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Re: [GreenYes] green goods
... well they do at least correctly label their magazine!

Just two nights ago I went to hear the impassioned words of Michael Crooke, 
CEO of Patagonia, discuss the vision of the company and how the 
environmental and social agenda has helped to make the company profitable as 
well.  Seriously inspiring.  Not only do they allow their sales to fall 
(short term) in response to raised prices when they use organic cotton over 
the mainstream (polluting) sources of cotton, they also share all their 
scientific findings about the environmental impacts of processes / products 
with their competitors.

Not to say that there aren't crappy products out there.  And yes, some of 
them are made out of recycled feedstock.  But is the bell curve of 
crappiness dramatically skewed for green products?  I doubt it.

Let's look at what the Roper Poll is saying.  Most consumers won't go too 
far out of their way to buy green.  Hey, THAT'S REALISTIC.  But if two 
products are sitting side by side in the shelf, many consumers will go ahead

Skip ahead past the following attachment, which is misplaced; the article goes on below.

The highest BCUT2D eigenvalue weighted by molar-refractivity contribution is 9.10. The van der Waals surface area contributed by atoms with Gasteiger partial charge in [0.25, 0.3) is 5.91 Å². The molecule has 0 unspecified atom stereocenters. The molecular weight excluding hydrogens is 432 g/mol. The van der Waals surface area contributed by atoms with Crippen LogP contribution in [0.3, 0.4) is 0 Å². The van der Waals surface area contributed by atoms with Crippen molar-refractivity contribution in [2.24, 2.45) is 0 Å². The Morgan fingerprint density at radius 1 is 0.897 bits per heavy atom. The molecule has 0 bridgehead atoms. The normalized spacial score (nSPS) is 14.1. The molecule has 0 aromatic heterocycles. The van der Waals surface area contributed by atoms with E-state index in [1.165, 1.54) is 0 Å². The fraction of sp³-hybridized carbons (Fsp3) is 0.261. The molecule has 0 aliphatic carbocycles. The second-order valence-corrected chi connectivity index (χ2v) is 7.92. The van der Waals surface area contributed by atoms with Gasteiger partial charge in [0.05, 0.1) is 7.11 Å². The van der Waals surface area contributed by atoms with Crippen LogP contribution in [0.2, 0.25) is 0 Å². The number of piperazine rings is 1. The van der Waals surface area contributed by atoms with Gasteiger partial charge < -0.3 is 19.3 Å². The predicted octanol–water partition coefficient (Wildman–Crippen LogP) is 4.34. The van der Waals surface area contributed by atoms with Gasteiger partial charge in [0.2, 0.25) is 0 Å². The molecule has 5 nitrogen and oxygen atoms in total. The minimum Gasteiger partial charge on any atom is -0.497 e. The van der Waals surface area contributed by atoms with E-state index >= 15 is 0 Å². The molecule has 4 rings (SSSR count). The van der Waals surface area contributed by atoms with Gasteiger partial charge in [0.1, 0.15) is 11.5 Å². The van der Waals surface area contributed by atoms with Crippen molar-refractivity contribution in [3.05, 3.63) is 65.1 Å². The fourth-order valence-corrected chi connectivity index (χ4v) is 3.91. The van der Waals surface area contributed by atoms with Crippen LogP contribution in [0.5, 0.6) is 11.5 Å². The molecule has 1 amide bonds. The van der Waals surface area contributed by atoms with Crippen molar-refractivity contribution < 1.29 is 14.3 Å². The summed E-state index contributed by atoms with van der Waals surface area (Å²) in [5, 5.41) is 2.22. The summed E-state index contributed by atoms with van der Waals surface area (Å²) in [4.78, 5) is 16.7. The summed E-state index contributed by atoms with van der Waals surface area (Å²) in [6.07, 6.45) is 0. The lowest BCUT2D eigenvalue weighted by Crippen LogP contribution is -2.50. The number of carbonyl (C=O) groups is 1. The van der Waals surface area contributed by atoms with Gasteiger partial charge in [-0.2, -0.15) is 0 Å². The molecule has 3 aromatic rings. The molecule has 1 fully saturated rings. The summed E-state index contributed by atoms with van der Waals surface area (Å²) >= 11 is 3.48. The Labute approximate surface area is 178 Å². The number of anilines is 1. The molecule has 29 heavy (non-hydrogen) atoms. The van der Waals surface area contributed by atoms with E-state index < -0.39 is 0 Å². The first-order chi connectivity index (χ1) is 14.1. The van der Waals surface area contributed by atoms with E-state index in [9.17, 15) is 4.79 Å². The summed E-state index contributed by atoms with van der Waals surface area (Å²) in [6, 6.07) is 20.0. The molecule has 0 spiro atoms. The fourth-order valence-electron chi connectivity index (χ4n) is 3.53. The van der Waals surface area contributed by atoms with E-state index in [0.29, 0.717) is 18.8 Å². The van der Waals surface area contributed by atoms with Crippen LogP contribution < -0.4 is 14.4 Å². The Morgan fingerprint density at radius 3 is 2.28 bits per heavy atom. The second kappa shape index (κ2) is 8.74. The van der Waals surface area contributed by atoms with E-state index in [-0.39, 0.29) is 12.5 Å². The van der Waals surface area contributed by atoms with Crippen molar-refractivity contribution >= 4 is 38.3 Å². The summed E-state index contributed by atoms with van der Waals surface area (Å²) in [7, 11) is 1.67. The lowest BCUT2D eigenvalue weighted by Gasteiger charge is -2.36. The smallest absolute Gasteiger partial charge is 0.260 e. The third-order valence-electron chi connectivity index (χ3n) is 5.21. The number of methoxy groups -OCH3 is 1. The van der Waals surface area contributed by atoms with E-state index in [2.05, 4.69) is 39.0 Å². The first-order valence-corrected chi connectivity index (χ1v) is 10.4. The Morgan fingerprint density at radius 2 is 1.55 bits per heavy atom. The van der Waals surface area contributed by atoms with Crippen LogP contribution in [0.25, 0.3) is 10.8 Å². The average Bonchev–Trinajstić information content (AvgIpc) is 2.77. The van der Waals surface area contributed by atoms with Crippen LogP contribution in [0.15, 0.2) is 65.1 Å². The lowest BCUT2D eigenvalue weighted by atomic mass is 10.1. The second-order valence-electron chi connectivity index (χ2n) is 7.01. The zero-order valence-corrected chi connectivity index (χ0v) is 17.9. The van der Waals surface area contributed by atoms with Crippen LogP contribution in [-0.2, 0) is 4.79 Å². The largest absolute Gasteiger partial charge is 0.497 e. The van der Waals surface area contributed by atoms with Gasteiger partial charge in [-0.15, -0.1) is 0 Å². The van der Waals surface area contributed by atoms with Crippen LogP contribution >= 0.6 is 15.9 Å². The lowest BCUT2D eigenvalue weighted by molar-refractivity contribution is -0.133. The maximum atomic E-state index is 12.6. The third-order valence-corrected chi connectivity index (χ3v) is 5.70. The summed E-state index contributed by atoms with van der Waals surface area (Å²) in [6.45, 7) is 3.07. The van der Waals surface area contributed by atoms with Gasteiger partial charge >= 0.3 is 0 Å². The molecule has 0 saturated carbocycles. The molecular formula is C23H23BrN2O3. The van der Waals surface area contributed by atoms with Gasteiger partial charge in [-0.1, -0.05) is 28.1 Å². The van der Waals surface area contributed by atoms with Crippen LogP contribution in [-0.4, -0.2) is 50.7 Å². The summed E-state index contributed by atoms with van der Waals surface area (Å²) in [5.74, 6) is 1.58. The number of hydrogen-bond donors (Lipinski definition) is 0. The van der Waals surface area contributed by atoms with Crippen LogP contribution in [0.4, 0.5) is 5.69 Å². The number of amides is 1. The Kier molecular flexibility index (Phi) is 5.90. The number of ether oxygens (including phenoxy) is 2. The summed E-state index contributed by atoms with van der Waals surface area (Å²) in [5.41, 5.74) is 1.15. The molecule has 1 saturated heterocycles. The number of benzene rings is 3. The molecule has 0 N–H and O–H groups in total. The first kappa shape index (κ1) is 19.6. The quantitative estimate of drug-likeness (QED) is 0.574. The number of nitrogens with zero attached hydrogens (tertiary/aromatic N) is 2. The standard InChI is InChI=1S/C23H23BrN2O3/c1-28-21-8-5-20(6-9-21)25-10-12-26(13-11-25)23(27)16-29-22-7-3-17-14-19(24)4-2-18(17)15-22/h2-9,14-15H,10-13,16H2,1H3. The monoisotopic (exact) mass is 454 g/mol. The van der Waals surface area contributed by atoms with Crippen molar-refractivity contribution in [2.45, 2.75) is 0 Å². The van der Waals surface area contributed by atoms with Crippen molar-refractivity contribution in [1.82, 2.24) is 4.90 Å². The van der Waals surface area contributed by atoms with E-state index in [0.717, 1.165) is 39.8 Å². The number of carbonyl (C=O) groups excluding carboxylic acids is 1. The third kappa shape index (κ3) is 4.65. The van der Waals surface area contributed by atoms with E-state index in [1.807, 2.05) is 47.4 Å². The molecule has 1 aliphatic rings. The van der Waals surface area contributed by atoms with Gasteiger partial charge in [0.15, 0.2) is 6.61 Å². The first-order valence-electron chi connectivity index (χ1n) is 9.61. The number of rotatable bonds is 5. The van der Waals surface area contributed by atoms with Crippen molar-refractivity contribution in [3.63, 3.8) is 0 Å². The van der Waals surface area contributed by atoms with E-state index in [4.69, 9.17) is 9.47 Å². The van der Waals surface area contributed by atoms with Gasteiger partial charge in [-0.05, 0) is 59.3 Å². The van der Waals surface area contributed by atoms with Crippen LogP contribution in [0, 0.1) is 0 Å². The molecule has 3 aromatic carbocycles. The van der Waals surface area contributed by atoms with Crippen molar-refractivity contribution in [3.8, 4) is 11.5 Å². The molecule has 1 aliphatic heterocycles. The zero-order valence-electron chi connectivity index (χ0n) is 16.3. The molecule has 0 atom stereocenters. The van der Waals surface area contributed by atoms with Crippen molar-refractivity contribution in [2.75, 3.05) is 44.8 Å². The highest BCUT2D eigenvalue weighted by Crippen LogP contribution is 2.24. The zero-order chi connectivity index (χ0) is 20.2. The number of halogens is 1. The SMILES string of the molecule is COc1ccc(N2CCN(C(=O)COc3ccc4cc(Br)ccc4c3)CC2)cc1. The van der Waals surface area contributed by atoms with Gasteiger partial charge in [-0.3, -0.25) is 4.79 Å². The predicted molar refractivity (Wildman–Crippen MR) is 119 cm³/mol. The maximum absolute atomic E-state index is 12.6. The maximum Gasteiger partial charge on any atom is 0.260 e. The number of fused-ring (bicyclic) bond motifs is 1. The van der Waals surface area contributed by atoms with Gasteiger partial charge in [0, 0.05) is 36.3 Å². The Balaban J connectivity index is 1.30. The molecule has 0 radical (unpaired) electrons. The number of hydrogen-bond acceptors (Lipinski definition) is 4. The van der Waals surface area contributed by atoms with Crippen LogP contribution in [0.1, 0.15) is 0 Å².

and buy the green product.  Why?  Because it feels good.

From a personal standpoint, I really don't care about the businesses that 
don't 'get it' ... I'll continue to do my work knowing that more and more 
businesses / consumers WILL get it way before we're in crisis.  Why?  
Because it ultimately makes a lot of financial sense to use recycled 
feedstock in manufacturing.  Because, contrary to myth, it actually doesn't 
cost more to deconstruct a building and recycle the C&D debris than it does 
to use a wrecking ball and haul all the debris to a landfill.

Amy Bauman
The trick is keep an eye on the prize when these articles come out.
>From: "Dan DeGrassi" <>
>Reply-To: "Dan DeGrassi" <>
>To: <>
>Subject: [GreenYes] green goods
>Date: Thu, 7 Mar 2002 10:25:42 -0800
>06 March 2002
>Environmental news from GRIST MAGAZINE, a project of Earth Day Network
>Green products won't necessarily keep a company out of the red:  Many
>businesses are concluding that eco-friendly marketing campaigns
>simply don't work.  Forty-one percent of U.S. consumers say they
>don't buy green products because they fear inferior performance,
>according to a Roper poll, and most say they prioritize convenience
>over ideology when making purchasing decisions.  The result?
>Recycling rates are down, single-serving packaging is up, and fewer
>products are marketed as eco-friendly.  Some environmentalists blame
>the problem on confusion generated by inconsistent, and hence
>untrustworthy, labeling systems for ostensibly environmentally
>friendly products.
>straight to the source:  Wall Street Journal, Geoffrey A. Fowler, 06
>Mar 2002
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